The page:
I think you guys must be looking at some other Form 541 -- for 2009, line 17 is Adjusted Total Income, line 18 is income distribution deduction, and line 20 is taxable income. So where Katie says "line 18" above, I think she means "line 17".
Now, an estate doesn't have a filing requirement unless net income is $1,000, and a trust, $100 (leaving gross income amounts aside). Before the 0.25% tax bracket increase in 2009, the tax on those amounts would be $10 and $1, respectively, which is exactly the amount of the exemption credits allowed, respectively.
Coincidence? Or is the filing requirement based on the amount on line 20? It would seem odd to me that CA would deviate from federal in this particular area, when they follow so closely in so many others.
I rarely if ever see Schedule K-1(541) forms where they are not different from the federal K-1(1041) and there are not issues of non-resident CA source income involved.
-Mark Bole
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snip

You're quite right, Mark. I was working from memory and not looking at the form when I wrote that. Silly me, I remembered Line 20 and assumed there would be a Line 19 for DNI. But no, DNI is Line 18, and Adjusted Total Income is Line 17.
I wonder what happened to Line 19 ..... ??? <G>
Katie in San Diego
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On 5/23/10 12:32 AM, Katie wrote:

I initially assumed that if CA wanted the definition to be taxable income a la the federal government, they would have said taxable income and not net income. And.. if they meant adjusted total income they would have said that. They chose to say Net Income. Therefore, I originally felt comfortable using the Probate Code definition and the allocation rules from Chapter 3 Part 4 Uniform Principal & Income Act. As a distribution to a beneficiary from income is a disbursement, I felt comfortable subtracting that amount. However, Katie raises a good point relating to beneficiary taxable income for CA. If I subtract the beneficiary distribution there would never be any Net Income (all income is being distributed) and there would never be a CA return nor a K-1 to a beneficiary reflecting CA source income.
Therefore, one should probably conclude that CA wants those CA K-1s and you only get them if you don't subtract the distribution of income. That would put the definition back onto Line 17, Adjusted Total Income.
However, after absorbing all of this.... I think CA really means DNI, Distributed Net Income.... which for most trusts would be Line 17 Adjusted Total Income plus any excluded CA tax exempt income (e.g., in my case interest on federal bonds) plus any capital gain allocated to a beneficiary.
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Alan wrote:

Your logic has a minor flaw in it here. It's false to say "there would never be a CA return nor a K-1 to a beneficiary...". Many returns would still need to be filed because of the gross income filing requirement.

I'd be interested to hear what the FTB help line has to say about this.. ;-)
In practical terms, under what circumstances would CA care about getting a 541 return?
1) CA source income to a non-resident beneficiary
2) California AGI is different from federal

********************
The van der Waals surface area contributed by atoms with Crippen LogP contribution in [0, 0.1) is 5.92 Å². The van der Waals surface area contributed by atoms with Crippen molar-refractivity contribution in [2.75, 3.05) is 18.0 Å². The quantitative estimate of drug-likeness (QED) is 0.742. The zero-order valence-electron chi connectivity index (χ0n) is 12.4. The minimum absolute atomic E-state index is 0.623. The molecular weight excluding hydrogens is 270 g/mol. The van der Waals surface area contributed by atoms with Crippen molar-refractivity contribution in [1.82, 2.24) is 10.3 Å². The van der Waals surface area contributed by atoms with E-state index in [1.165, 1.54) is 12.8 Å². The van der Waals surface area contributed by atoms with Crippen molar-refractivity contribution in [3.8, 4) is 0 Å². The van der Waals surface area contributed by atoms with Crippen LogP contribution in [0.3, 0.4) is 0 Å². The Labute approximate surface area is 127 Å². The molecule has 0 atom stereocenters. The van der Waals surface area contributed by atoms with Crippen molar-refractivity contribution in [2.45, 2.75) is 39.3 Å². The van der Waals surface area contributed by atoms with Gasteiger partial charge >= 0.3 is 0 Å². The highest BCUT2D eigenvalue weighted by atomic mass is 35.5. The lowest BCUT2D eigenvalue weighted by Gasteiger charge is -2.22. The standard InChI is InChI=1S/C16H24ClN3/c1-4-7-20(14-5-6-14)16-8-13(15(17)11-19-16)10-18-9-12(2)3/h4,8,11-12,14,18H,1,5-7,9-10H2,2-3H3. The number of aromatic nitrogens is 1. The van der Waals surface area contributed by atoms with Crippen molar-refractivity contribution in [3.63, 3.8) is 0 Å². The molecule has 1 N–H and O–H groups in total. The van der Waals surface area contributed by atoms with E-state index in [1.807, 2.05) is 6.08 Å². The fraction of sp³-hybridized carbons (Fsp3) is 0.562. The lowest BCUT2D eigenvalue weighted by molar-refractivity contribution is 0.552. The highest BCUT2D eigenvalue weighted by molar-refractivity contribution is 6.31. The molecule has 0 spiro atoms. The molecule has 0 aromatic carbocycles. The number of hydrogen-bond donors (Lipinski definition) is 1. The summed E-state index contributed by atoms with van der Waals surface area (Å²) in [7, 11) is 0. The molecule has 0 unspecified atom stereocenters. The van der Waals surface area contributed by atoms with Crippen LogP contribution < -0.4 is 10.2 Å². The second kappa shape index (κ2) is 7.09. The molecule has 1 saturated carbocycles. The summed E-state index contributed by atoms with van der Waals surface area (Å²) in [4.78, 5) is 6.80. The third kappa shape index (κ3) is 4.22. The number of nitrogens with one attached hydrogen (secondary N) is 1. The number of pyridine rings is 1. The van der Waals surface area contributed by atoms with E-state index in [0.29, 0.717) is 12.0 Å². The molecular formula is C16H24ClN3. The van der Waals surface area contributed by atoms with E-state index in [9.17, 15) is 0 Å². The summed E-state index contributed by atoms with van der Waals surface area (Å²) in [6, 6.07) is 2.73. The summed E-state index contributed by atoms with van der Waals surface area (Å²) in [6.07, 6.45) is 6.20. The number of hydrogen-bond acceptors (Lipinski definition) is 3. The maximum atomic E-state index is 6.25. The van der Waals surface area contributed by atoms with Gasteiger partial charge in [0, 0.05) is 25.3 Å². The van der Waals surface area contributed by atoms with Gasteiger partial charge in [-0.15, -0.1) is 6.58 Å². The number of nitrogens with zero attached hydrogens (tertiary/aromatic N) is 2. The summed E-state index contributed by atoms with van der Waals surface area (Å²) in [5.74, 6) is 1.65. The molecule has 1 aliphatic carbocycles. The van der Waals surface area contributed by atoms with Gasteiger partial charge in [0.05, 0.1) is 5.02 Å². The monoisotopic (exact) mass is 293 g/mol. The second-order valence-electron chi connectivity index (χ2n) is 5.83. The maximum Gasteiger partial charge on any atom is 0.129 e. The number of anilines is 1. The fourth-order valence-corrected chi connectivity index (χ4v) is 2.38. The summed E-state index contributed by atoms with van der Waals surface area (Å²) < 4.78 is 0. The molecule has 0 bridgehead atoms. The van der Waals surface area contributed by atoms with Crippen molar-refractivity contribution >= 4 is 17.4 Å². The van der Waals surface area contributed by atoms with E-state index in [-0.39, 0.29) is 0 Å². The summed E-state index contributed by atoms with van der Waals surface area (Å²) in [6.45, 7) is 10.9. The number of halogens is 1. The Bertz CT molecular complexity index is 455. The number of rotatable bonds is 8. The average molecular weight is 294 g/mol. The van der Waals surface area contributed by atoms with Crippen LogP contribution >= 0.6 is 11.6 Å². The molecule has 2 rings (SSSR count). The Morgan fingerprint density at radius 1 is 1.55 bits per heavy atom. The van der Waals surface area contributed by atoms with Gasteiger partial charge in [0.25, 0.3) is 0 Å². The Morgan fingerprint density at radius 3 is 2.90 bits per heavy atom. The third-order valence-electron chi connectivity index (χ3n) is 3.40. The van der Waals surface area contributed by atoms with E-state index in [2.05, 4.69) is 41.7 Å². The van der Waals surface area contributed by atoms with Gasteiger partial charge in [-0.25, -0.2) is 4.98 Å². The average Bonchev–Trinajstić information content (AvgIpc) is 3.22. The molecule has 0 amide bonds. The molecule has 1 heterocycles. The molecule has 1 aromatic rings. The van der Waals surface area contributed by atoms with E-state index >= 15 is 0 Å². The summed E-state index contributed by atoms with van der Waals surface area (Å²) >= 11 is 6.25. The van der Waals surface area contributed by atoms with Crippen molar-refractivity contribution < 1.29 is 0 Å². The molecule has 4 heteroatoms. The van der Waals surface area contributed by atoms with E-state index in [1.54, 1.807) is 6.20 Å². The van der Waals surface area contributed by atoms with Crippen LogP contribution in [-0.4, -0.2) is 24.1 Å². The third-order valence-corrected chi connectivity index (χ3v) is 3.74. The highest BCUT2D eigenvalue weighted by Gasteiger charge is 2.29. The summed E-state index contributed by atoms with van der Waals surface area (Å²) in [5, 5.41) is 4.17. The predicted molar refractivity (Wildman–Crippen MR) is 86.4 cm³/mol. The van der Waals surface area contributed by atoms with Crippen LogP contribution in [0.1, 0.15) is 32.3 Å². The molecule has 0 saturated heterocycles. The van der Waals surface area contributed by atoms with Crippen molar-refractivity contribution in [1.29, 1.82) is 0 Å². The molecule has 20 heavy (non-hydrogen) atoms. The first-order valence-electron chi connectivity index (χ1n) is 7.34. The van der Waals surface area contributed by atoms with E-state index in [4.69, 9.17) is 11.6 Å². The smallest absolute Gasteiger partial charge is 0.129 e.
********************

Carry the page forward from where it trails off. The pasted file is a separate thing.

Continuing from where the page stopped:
3) the entity owes tax
If none of these situations exist, does the CA return really matter?
I realize that "care about getting a return" does not equal "legal filing requirement", but I'm just trying to understand when preparing the CA return would actually lead to a different tax result (assuming, of course, the federal return and K-1's have been properly filed and reflected on the beneficiary's returns).
-Mark Bole
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On 5/23/10 12:46 PM, Mark Bole wrote:

True.. I was thinking about the one trust I still deal with that never has GI in excess of $10K.

No CA source income in the trust. One of two beneficiaries is a CA resident.

Yes it is lower because federal interest income gets excluded.

It never owes tax as all income gets distributed to the two beneficiaries.

One of the beneficiaries (the trustee) is a CA resident. The federal K-1 income taxable by CA flows to the beneficiary's CA 540.
In my case.. no it never matters... which is why I asked the question to begin with. Do I really need to file the CA 541?

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Alan wrote:

Even if the trust has taxable income from non-CA sources, if the fiduciary and/or beneficiary are CA residents, then it is all taxable by CA. If there are multiple trustees and/or non-contingent beneficiaries, and some but not all are CA residents, there is an apportionment of taxable income based on the proportion of resident to non-resident persons.
See http://www.ftb.ca.gov/law/rulings/active/lr238.shtml for an example.
In your case, if no income is accumulated by the trust, then no problem.

You would want to issue a CA Schedule K-1 to the resident beneficiary(s), so they have a document to back up the subtraction from income of the federal gov't interest on the state return. Or a note with the federal K-1 indicating how much of the interest is state-exempt.

-Mark Bole
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On 5/24/10 4:07 PM, Mark Bole wrote:

This is the probably the only reason to file the CA return. As it turns out, 2009 was the last year of federal interest income and the CA trustee moved at the end of the year to Colorado. I am now looking at the CO fiduciary return to get a feel for 2010.